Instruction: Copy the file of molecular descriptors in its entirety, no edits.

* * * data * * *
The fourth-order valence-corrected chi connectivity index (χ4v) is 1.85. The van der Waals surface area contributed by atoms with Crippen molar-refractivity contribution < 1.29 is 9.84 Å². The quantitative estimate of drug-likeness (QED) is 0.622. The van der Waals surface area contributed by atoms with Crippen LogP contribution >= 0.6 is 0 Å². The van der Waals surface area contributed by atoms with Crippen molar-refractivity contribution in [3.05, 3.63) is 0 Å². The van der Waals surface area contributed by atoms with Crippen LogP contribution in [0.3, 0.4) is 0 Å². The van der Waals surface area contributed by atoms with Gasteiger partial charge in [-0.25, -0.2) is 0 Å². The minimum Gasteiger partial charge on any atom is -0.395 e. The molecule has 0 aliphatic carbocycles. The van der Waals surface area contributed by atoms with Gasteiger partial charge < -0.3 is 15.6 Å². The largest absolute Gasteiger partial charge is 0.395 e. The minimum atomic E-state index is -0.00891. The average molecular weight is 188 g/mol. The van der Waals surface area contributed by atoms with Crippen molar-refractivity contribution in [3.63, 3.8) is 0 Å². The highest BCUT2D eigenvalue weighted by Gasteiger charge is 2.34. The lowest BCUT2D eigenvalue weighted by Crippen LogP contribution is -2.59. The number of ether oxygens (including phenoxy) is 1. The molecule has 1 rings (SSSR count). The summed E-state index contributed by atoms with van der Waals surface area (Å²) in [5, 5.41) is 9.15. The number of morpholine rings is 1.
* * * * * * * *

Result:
The fourth-order valence-corrected chi connectivity index (χ4v) is 1.85. The van der Waals surface area contributed by atoms with Crippen molar-refractivity contribution < 1.29 is 9.84 Å². The quantitative estimate of drug-likeness (QED) is 0.622. The van der Waals surface area contributed by atoms with Crippen LogP contribution >= 0.6 is 0 Å². The van der Waals surface area contributed by atoms with Crippen molar-refractivity contribution in [3.05, 3.63) is 0 Å². The van der Waals surface area contributed by atoms with Crippen LogP contribution in [0.3, 0.4) is 0 Å². The van der Waals surface area contributed by atoms with Gasteiger partial charge in [-0.25, -0.2) is 0 Å². The minimum Gasteiger partial charge on any atom is -0.395 e. The molecule has 0 aliphatic carbocycles. The van der Waals surface area contributed by atoms with Gasteiger partial charge < -0.3 is 15.6 Å². The largest absolute Gasteiger partial charge is 0.395 e. The minimum atomic E-state index is -0.00891. The average molecular weight is 188 g/mol. The van der Waals surface area contributed by atoms with Crippen molar-refractivity contribution in [3.63, 3.8) is 0 Å². The highest BCUT2D eigenvalue weighted by Gasteiger charge is 2.34. The lowest BCUT2D eigenvalue weighted by Crippen LogP contribution is -2.59. The number of ether oxygens (including phenoxy) is 1. The molecule has 1 rings (SSSR count). The summed E-state index contributed by atoms with van der Waals surface area (Å²) in [5, 5.41) is 9.15. The number of morpholine rings is 1.